Exposure to sunlight offers hope for eczema sufferers
Exposure to sunlight releases a compound from the skin that can alleviate symptoms of eczema, research has found.
The molecule, called nitric oxide, works by dampening inflammation, which causes itchy skin associated with the condition.
Scientists say their findings pave the way for new therapies which mimic the effects of the sun's rays and could help patients avoid light therapy, which can have damaging side-effects on the skin, such as raising the risk of cancer.
Lead researcher Dr Anne Astier, of the Medical Research Council Centre for Inflammation Research at the University of Edinburgh, said: "Our findings suggest that nitric oxide has powerful anti-inflammatory properties and could offer an alternative drug target for people with eczema."
Tests on healthy volunteers found that exposing a small patch of skin to UV light triggered a release of nitric oxide into the blood stream.
Further studies found the chemical activated specialised immune cells called regulatory T cells, which act to dampen ongoing inflammation.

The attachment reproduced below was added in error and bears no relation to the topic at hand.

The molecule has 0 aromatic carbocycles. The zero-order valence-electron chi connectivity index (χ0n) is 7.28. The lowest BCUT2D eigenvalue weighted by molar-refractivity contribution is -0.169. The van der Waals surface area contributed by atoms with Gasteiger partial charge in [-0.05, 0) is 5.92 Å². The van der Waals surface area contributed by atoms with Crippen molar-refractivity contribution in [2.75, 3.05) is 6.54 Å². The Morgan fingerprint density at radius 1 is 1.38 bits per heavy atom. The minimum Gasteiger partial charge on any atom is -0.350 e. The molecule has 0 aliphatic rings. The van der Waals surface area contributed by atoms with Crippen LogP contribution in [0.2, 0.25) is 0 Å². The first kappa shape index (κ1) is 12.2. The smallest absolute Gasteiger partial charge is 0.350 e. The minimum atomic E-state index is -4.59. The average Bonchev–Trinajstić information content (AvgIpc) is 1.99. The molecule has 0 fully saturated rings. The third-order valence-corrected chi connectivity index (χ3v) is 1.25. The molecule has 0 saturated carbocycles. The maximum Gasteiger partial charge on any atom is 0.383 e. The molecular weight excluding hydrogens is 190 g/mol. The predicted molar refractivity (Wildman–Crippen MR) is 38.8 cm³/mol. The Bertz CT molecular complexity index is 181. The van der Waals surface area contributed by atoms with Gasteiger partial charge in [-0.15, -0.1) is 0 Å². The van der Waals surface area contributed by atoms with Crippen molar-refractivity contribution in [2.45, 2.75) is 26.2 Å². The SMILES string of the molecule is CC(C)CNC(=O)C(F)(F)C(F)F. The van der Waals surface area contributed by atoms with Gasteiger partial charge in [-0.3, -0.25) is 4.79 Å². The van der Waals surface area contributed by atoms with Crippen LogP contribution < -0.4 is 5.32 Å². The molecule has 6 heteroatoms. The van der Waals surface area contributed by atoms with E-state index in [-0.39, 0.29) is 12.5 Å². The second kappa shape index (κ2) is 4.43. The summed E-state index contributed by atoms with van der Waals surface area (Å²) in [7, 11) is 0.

The team found that patients saw their eczema improve as the number of these cells in their blood rose following light therapy.
Researchers say their findings could lead to new therapies for the condition.
People with severe forms are often prescribed tanning lamps to help manage their symptoms, but these can cause skin burning, accelerated ageing and increased risk of cancer.
Professor Richard Weller, senior lecturer in dermatology at the University of Edinburgh, said: "It is clear that the health benefits of sunlight stretch far beyond vitamin D and we are starting to fill in these blank spaces."
The study is published in the Journal of Allergy and Clinical Immunology.